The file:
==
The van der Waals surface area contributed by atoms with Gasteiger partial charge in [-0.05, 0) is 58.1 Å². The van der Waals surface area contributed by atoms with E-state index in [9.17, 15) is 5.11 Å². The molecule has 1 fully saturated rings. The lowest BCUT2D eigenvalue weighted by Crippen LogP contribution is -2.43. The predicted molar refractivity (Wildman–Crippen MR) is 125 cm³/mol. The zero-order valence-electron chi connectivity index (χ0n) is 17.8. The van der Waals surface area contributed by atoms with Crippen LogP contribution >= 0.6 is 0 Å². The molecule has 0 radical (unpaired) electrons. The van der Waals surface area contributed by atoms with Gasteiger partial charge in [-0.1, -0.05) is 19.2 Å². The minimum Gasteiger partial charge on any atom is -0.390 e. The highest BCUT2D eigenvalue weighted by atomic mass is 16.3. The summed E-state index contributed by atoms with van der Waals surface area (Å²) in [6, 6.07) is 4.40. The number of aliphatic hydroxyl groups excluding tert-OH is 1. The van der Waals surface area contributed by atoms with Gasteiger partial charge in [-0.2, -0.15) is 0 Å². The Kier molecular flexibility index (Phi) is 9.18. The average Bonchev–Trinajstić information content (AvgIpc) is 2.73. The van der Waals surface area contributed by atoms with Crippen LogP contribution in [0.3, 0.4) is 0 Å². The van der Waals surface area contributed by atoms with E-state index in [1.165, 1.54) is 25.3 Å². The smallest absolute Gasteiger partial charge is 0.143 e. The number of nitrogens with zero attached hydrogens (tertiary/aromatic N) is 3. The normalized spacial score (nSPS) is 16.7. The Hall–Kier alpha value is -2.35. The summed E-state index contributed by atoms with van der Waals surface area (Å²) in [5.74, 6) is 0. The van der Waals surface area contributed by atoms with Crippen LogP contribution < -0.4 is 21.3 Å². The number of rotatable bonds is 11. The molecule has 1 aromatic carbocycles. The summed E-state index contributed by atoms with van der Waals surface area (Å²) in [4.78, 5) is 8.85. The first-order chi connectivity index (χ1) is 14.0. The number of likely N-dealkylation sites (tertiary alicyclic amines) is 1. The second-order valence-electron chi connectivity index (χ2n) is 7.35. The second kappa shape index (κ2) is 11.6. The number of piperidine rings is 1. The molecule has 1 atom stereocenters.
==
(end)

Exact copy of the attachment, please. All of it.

The van der Waals surface area contributed by atoms with Gasteiger partial charge in [-0.05, 0) is 58.1 Å². The van der Waals surface area contributed by atoms with E-state index in [9.17, 15) is 5.11 Å². The molecule has 1 fully saturated rings. The lowest BCUT2D eigenvalue weighted by Crippen LogP contribution is -2.43. The predicted molar refractivity (Wildman–Crippen MR) is 125 cm³/mol. The zero-order valence-electron chi connectivity index (χ0n) is 17.8. The van der Waals surface area contributed by atoms with Crippen LogP contribution >= 0.6 is 0 Å². The molecule has 0 radical (unpaired) electrons. The van der Waals surface area contributed by atoms with Gasteiger partial charge in [-0.1, -0.05) is 19.2 Å². The minimum Gasteiger partial charge on any atom is -0.390 e. The highest BCUT2D eigenvalue weighted by atomic mass is 16.3. The summed E-state index contributed by atoms with van der Waals surface area (Å²) in [6, 6.07) is 4.40. The number of aliphatic hydroxyl groups excluding tert-OH is 1. The van der Waals surface area contributed by atoms with Gasteiger partial charge in [-0.2, -0.15) is 0 Å². The Kier molecular flexibility index (Phi) is 9.18. The average Bonchev–Trinajstić information content (AvgIpc) is 2.73. The van der Waals surface area contributed by atoms with Crippen LogP contribution in [0.3, 0.4) is 0 Å². The van der Waals surface area contributed by atoms with E-state index in [1.165, 1.54) is 25.3 Å². The smallest absolute Gasteiger partial charge is 0.143 e. The number of nitrogens with zero attached hydrogens (tertiary/aromatic N) is 3. The normalized spacial score (nSPS) is 16.7. The Hall–Kier alpha value is -2.35. The summed E-state index contributed by atoms with van der Waals surface area (Å²) in [5.74, 6) is 0. The van der Waals surface area contributed by atoms with Crippen LogP contribution < -0.4 is 21.3 Å². The number of rotatable bonds is 11. The molecule has 1 aromatic carbocycles. The summed E-state index contributed by atoms with van der Waals surface area (Å²) in [4.78, 5) is 8.85. The first-order chi connectivity index (χ1) is 14.0. The number of likely N-dealkylation sites (tertiary alicyclic amines) is 1. The second-order valence-electron chi connectivity index (χ2n) is 7.35. The second kappa shape index (κ2) is 11.6. The number of piperidine rings is 1. The molecule has 1 atom stereocenters.